Tuesday, July 2, 2013

Moryak: A Novel of the Russian Revolution by Lee Mandel

Moryak: A Novel of the Russian Revolution by Lee Mandel
Glagoslav Publications
ISBN: 9781782670469
Published: February 2013
Trade Paperback, 398 pages

This is the story of Stephen Morrison, an officer in the US navy, who is asked by President Theodore Roosevelt to go to Russia on a top-secret mission in 1905. Morrison’s assignment is to collaborate with British agent Sidney Reilly to kidnap and possibly assassinate Tsar Nicholas. The President reveals that should this super-secret mission fail and if Morrison is caught, he will be completely disavowed by the American government...essentially he will be on his own.

Of course, the mission fails and the subsequent events reveal the essence of the story. A sub-story is Morrison’s search for himself, his fight with his personal demons and his desire to “fit in”, for both Morrison and Reilly are ex-pat Russian Jews living at a time when anti-Semitism is strong in America and England.

Historical fiction should evoke a time and place. In that sense this is excellent historical fiction. The reader is treated to a thorough description of the political situation in early 20th century pre-Revolution Russia, the various factions that make up the revolutionaries, the feeling of the proverbial ‘man on the street’ towards the very ineffectual Tsar, the fact that all of Europe is threatened by the unrest in Russia.

We ‘meet’ Tsar Nicholas (cousin of the present Queen’s great-grandfather – a "physically unimpressive man…quiet and very shy…he has a very aristocratic and condescending air about him" ; President Theodore “Teddy” Roosevelt – “he admired the president’s energy and presence, his sense of compassion”, and Bolshevik revolutionary Lenin. The author describes the plight of Russian Jews arriving in New York and settling in the Lower East Side of Manhattan, life in the American Jewish ghetto, the construction of the Brooklyn Bridge in 1883, the elegant Waldorf Astoria hotel. Added to that, we get a glimpse into the world of espionage, spies, and political intrigue.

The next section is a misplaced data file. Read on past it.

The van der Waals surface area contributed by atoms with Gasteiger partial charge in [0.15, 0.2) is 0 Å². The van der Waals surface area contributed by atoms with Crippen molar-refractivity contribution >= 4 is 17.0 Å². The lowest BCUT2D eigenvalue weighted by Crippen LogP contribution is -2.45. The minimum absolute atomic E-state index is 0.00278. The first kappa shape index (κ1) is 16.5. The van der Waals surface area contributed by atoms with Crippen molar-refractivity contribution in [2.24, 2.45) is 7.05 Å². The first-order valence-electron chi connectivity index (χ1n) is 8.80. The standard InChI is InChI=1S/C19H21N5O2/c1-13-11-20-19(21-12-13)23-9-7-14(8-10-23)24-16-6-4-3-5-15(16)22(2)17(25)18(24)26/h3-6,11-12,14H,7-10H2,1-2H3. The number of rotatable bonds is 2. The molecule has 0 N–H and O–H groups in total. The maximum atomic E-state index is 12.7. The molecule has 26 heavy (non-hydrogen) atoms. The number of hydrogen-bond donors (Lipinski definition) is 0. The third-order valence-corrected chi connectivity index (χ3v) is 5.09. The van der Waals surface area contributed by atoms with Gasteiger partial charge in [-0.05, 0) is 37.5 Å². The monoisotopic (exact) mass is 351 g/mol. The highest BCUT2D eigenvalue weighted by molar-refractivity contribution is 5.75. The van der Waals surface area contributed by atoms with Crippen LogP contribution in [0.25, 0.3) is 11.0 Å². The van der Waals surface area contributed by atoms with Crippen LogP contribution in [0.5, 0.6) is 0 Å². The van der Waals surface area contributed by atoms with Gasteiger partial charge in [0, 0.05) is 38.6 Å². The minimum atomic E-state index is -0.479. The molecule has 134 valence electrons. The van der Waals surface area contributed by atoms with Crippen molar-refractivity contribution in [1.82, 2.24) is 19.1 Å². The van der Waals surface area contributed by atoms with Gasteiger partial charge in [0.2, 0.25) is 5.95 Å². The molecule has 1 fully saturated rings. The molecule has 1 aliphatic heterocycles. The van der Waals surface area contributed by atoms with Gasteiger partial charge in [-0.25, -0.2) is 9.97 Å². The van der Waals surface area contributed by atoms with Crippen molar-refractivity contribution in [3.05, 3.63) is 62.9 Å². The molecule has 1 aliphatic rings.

The author does an excellent job developing the character of Stephen Morrison who begins life as a young man attempting to escape his roots - he is the son of a rabbi and his real name is Lev Kambotchnik; how he “becomes” Morrison, and finally how he ends up as the sailor, Moryak. Throughout the story Morrison has deep-seated anger and an edge to him that the author fully develops. The ending will surprise you.

Perhaps this book was designed for a male audience. I would have given it my whole-hearted recommendation were it not for the violence, f-bombs and other salty expletives found throughout.

Note: This book is rated V = violence and P = profanity.

Reviewed by Sandra

Disclosure: Thanks to Yana Kovalskaya from Glagoslav Publications for sending me this book for review. I was not compensated in any other way, nor told how to rate or review this product.

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